Sticking To Your Goals

I was feeling incredibly excited and energetic at the start of the year. My parental leave was in full swing in Brazil and I’d set my fitness and nutrition goals for 2016, chief among them being my target of exercising five times a week. Inspired by Glenn’s post from last week I was ready to hit the ground running from the beginning of January and make 2016 my healthiest year on the planet to date! It all started so well on New Years Day with a tough trek through forest, farmland and mucky trails in the hills outside Florianopolis. Nothing better to shake off the lethargy and mild hangover on the first day of the year.

 Trekking in Florianopolis

Trekking in Florianopolis

Then I fell off the horse, thanks to an all you can eat sushi buffet. The subsequent stomach bug that landed in the early days of the new year had me laid up for a while and also sapped me of energy for a few days after it had cleared up. My partner then flew to the north of Brazil for work and, as I was minding our daughter full time, I had little or no time to exercise. In the last few days I have made somewhat of a recovery by hitting the gym a few times and going for a run but I’ve fallen well short of my ‘five times a week’ target so far this year. Things are beginning to settle down now though and I’m hungry to get back in to a routine and re-start my year and my goals.

My bad start to the year goes to show how easy it is to fail in your New Year resolutions and goals, even at the very first hurdle. The unfortunate reality is that the majority of us will not stick to our new year resolutions. Sometimes life gets in the way, the universe contrives against us despite our best intentions. This happens and we must accept it and start again. It would be so easy for me to give up now and set an easier challenge but my will power and mental strength won’t let me do that. It got me thinking as to what I'm doing to re-focus on my goals despite this setback. I've written the below list that helps me set and stick with my goals, especially when mentally I'm struggling with my objectives. I hope it can help others as well.

 

1. Review your resolutions to make sure they are realistic and specific. Targeting the Olympics in Rio this year might be a little far-fetched (depending on your level of fitness of course). Be specific about your goals so you can track progress against them i.e. to run 10k in under 45 minutes, to squat 80 kg by the end of April or to lose 6 kg of weight in 12 months. If your goals are not realistic and specific then you need to re-evaluate them. Try and focus on one change at a time and break larger goals down into small steps. The more gradual the change, the more sustainable it will become. If you're still struggling then click here for some ideas and inspiration on the healthy new year resolutions of other 9 to 5 workers.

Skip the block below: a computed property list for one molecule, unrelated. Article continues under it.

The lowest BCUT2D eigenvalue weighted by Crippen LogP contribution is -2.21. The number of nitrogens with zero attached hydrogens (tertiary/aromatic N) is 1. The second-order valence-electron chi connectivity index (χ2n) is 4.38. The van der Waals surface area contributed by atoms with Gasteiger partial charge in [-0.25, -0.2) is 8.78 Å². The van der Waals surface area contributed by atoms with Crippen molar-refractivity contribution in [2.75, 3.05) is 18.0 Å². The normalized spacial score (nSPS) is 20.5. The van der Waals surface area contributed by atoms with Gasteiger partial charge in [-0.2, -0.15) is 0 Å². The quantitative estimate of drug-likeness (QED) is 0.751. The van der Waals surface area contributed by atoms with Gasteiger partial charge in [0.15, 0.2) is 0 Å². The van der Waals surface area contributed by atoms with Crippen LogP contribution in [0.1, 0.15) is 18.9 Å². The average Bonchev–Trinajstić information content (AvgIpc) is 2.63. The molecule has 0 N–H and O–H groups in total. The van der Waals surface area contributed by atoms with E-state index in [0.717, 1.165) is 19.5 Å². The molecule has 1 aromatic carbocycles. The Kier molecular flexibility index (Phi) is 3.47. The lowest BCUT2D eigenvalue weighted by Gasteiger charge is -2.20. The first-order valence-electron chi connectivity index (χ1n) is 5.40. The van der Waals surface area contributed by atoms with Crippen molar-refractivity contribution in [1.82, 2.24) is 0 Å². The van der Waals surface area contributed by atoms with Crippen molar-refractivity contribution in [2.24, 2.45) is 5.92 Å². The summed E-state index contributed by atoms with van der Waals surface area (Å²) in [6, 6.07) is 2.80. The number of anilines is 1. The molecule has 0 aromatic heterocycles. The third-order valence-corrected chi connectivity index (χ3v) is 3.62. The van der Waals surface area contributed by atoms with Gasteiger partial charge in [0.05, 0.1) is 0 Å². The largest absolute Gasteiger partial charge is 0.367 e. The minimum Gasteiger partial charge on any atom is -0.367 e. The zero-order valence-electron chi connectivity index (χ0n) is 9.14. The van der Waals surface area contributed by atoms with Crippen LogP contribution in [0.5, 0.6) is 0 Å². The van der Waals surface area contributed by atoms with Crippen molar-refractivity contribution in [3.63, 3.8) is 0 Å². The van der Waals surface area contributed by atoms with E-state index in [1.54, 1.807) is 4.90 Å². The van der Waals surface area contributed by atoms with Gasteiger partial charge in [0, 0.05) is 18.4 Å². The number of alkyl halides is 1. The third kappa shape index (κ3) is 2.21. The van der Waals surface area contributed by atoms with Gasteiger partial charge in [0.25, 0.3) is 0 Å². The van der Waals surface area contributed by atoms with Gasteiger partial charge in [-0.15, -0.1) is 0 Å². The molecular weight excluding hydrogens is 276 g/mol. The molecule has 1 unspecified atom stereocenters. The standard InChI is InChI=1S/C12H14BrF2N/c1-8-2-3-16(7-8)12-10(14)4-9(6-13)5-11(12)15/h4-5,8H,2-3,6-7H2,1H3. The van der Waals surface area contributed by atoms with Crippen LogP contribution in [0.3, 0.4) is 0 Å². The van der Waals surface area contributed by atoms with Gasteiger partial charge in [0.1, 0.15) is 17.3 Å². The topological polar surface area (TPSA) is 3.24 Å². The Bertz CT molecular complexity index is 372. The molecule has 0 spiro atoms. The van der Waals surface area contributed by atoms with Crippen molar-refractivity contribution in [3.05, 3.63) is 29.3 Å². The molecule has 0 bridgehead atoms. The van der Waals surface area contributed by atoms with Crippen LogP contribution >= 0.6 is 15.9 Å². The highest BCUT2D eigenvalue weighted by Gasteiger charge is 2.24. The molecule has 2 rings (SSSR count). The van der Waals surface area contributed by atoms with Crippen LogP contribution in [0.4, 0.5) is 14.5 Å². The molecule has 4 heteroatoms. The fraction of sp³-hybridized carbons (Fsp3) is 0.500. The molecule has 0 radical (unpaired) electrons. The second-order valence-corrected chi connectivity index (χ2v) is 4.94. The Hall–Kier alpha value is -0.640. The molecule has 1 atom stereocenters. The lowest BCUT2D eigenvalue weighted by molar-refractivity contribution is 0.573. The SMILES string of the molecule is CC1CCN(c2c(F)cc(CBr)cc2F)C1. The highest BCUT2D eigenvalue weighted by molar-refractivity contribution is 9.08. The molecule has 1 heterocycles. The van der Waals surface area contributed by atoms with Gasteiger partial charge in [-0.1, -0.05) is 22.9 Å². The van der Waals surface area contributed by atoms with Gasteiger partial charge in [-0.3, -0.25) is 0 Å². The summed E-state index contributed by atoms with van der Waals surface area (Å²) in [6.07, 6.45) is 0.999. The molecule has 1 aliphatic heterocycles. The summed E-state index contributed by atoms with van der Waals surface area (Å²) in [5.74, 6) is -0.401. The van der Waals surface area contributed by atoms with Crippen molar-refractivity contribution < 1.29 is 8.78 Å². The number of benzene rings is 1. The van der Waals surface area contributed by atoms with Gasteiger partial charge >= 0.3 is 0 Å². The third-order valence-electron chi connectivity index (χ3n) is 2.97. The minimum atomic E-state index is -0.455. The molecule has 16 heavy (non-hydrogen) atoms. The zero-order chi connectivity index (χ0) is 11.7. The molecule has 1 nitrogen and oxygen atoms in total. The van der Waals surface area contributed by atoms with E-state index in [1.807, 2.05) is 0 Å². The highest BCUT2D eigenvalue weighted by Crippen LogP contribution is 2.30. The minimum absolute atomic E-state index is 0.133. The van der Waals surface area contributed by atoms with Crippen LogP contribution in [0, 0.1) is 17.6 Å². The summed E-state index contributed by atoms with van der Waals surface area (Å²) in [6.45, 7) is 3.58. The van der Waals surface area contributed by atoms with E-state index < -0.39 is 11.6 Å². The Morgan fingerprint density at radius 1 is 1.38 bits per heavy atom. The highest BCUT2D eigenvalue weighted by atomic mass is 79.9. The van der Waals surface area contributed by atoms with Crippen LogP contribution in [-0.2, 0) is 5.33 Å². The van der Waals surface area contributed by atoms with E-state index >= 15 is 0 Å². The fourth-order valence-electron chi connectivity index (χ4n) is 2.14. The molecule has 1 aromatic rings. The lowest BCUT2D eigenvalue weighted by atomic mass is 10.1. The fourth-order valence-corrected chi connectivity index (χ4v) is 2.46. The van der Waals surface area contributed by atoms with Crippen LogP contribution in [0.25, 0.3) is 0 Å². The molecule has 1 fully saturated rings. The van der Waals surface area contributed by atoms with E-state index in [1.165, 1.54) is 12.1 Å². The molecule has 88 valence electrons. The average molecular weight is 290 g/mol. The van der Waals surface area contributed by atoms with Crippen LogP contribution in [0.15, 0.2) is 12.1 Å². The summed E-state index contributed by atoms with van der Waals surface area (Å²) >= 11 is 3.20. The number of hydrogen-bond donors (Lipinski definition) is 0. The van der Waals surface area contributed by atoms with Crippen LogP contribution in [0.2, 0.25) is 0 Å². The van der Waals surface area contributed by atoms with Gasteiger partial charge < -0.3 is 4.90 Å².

You are not competing with this man

You are not competing with this man

 

2. Write goals down and place them where you will see them every day. Having this visual reminder will help at times when your motivation is low. You’ll be reminded of how you were feeling the day you set them, why you set them and how determined you were at the time. Getting your mind back to where it was when you first set these goals will help with a renewed focus and determination.

 Write goals where you will see them every day

Write goals where you will see them every day

 

3. Don’t beat yourself up about an occasional slip and keep trying. Setbacks happen, obsessing over them won’t help you achieve your goal. Do the best you can each day and take one day at a time. If you have totally run out of steam when it comes to keeping your resolution after a few weeks or months, don’t despair. It’s time to start over. Re-commit yourself for one day. You can do anything for 24 hours. The one day increments will soon build on each other and, before you know it, you will be back on track. Patience and persistence is key.

 The occasional slip does not mean you have failed

The occasional slip does not mean you have failed

 

4. Review your progress and build on your resolutions. You've set specific goals (Point 1 above) so you should track how you are progressing against them at certain intervals. Are you making progress? Have you met your goals? Great, it’s time to build on that progress and update the goals in line with the advancements that you've made. If you've been working hard but haven’t been meeting your targets then perhaps you need to review and re-evaluate your goals to ensure they are realistic to your level of fitness (Point 1 again).

 

5. Reward yourself and celebrate. This entire process should be a positive experience. I understand that for a lot of people implementing health and fitness goals early in the New Year can be a daunting and painful experience. It shouldn't be all doom and gloom though. Celebrate your achievements as you progress through your programme - once it doesn't conflict with your resolution of course! 

 Celebrate your achievements

Celebrate your achievements

The average health kick lasts only three weeks and four days. It takes about three weeks for a new activity to become a habit and six months for it to become a part of your personality. People on average put more effort into announcing their lifestyle change on social media and telling friends than they do actually carrying out the change.

The odds are stacked against us and it certainly does take a lot of will power to maintain New Year resolutions to live a healthier lifestyle. The great news though is that it’s completely within our control and the setbacks we face should only make us stronger and more resolute in achieving our goals.

Flip the statistics on their head and make 2016 the year you stuck with your resolution!

Until the next time......Brian